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5 thoughts on “Authors file complaint with publisher as journal retracts vaping paper”

  1. reading through the full email correspondence makes it seem like the authors are talking to a brick wall. The editors keep coming back to the assumption made about 2010, the authors explain why it is a reasonable assumption, then the editors bring it up again without addressing any of the author’s justifications for the assumption.

    1. It’s just another political retraction as both the anonymous reader of the article and the journal editor seem to have a major problem with the funder of the journal article, Juul Labs Inc., despite the fact that it was apparently openly and clearly declared in the paper while it was under review and then published in the journal.

      So again, the PTB gin up an excuse that the authors made the “wrong assumption” (that vape use was 0% in 2010) and did their analysis incorrectly and that justifies a retraction of the paper.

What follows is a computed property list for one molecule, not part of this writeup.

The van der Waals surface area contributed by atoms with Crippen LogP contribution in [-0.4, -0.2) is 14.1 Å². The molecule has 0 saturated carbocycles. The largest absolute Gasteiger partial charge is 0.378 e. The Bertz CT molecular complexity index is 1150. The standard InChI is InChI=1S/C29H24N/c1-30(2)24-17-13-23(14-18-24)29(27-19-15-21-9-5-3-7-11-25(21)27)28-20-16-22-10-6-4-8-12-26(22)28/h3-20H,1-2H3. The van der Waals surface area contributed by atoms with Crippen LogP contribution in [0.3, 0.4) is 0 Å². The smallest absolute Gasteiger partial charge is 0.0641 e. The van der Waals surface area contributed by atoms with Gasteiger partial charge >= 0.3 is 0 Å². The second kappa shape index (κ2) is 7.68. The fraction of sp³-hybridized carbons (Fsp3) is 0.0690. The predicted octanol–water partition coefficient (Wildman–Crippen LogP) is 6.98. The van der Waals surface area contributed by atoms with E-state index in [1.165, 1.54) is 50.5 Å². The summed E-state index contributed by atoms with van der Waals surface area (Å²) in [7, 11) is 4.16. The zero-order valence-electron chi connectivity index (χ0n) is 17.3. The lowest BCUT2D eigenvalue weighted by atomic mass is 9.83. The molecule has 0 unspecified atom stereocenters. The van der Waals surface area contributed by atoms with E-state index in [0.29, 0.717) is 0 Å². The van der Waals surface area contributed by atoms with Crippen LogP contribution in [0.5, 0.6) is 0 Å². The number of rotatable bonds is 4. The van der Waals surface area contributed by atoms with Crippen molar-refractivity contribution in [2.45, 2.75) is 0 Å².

Couldn’t be for the fact that Juul Labs Inc. funded the paper, right?

      1. I just find it so interesting that they published it in the first place if they had such an issue with juul labs. Either the reviewers/editors didn’t read until the end to see the CoI statement, or there were so many complaints from readers about juul labs’ involvement that the journal retracted the paper to prevent bad publicity. Maybe a funder of the journal had a bone to pick with juul?

  2. Welcome to the world of “junk” science which is to support the belief system of the believers working for the Journal. No results that counter the believers will be published.